There are 10 key decentralized energy systems based on renewable energy solutions that have been identified for application in Small and Medium Enterprises (SME) hotels.
1.Biomass: Installations are available from around 15kW upwards, there is no significant technological upper limit to installation size. Pellet boilers are available with either a built-in hopper, filled manually with bags, or with a separate, bulk storage hopper. The latter allows pellets to be delivered by tanker, down a long pipe, typically just once a year, with the minimum of disruption.
2.Combined Heating and Power: CHP systems are typically run as heating appliances, providing space heating and warm water in hotel buildings like conventional boilers. The use of CHP would allow a hotel to produce electricity onsite at a lower cost and benefit from the heat produced as a byproduct of the generation process. A CHP system makes better use of the fuel put on them, saving up to 40% of the energy in total.
3.Geothermal Energy-Ground Source Heat Pumps: Ground Source Heat Pumps are one of the most efficient systems available today, with heating efficiencies up to 70% higher than other heating systems and cooling efficiencies up to 40% higher than available air conditioners.
4.Solar photovoltaic electricity systems: Photovoltaic materials have the ability to generate a current of electricity when exposed to light. Photons, which make up light, knock electrons of the photovoltaic material, creating an electrical current. Hotels can install PV panels to reduce or eliminate their monthly electricity bills and provide pollution-free electricity to their guests. The electricity produced can then be used to power a hotel or be fed back into the grid.
5.Solar thermal energy – Solar COMBI systems: Solar combi systems are solar heating installations providing space heating as well as domestic hot water in hotels. The primary energy sources are solar energy as well as an auxiliary source preferably such as biomass, either direct or with a heat pump. One of the biggest advantages of using solar energy as energy source for cooling is that the maximum energy is obtained when the cooling load is at its peak.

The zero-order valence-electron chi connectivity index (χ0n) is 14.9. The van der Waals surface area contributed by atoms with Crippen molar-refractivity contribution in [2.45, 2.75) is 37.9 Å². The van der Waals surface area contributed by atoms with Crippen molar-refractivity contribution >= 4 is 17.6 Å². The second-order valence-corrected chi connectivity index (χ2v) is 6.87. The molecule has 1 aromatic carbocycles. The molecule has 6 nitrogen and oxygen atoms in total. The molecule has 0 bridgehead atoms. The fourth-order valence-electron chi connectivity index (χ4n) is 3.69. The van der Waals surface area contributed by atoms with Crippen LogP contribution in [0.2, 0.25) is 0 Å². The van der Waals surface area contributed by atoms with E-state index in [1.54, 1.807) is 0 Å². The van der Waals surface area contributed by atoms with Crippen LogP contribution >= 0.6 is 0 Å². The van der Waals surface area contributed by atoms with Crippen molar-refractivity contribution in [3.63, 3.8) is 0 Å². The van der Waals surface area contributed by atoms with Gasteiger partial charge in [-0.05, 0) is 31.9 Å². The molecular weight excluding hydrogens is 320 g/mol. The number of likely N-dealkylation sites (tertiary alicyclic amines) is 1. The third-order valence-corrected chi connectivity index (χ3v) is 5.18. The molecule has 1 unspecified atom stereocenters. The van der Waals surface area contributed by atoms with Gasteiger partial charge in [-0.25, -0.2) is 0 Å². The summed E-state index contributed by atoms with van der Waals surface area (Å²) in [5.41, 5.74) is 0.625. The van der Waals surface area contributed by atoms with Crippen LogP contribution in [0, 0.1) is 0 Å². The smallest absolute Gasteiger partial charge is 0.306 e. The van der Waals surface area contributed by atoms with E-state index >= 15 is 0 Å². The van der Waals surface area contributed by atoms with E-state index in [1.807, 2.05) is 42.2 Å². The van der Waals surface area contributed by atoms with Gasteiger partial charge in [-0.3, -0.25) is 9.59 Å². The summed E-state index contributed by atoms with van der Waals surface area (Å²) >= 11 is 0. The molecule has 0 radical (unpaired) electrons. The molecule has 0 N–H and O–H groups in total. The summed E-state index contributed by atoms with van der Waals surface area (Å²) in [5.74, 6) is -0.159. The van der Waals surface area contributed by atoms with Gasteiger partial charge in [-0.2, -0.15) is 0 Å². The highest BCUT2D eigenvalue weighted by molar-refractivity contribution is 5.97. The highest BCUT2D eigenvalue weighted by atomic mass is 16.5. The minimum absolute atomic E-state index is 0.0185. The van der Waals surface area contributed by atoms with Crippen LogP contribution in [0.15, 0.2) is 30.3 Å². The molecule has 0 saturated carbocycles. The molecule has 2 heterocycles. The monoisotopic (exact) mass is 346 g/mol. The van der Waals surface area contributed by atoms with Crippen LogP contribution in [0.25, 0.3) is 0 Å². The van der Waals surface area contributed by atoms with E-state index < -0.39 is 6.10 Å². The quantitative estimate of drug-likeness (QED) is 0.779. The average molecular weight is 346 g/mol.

6.Solar thermal energy – Solar COMBI+ systems: Solar combi plus systems use heat from solar thermal collectors to provide heating in winter, cooling in summer and domestic hot water (DHW) all year round. The cold is produced by a thermally driven cooling machine, a sorption chiller, which is fed with heat (hot water 70-100°C). The main benefit of using the solar thermal energy to feed the chiller is that, in general, the demand for cooling is the highest when the levels of solar radiation are high.
7.Solar thermal energy – Domestic Hot Water Systems (DHWS): Solar water heating systems use free heat from the sun to warm domestic hot water. An auxiliary heat, additional boiler or immersion heater, is then used to make the water hotter, or to provide hot water when solar radiation is not sufficient. The solar fraction is the percentage of a building’s seasonal energy requirements that can be met by a solar energy device or system This fraction will be optimized through the sizing of the system so as to reach 50% to 100% or even more to be used in other features like swimming pools.
8.Wind energy: Small wind energy systems are based on a rotor, a generator or alternator mounted on a frame, a tail (usually), a tower, wiring, and the electrical components: controllers, inverters, and/or batteries. There are two different ways of installing small-sized wind turbines: i) mast-mounted: these are free standing and are erected in a suitably exposed position, often around 2.5kW to 10kW in size and ii) roof-mounted: these are smaller than mast-mounted systems and can be installed on the roof of a hotel where there is a suitable wind resource.
9.Micro Hydro Power: Micro hydropower is a term used for hydroelectric power installations that typically produce up to 100 kW of electricity. A micro hydropower system can produce enough electricity for a small hotel.
10.Water Cooling: Deep cold water from a lake or ocean is pumped through a heat exchange which facilitates the energy transfer between the deep lake/ocean water and the internal hotel building closed loop, providing chilled water for a hotel cooling system. The process is very similar to using chillers in conventional air conditioning systems. The main difference is that the cold temperature is not achieved by evaporation of a liquid into a gas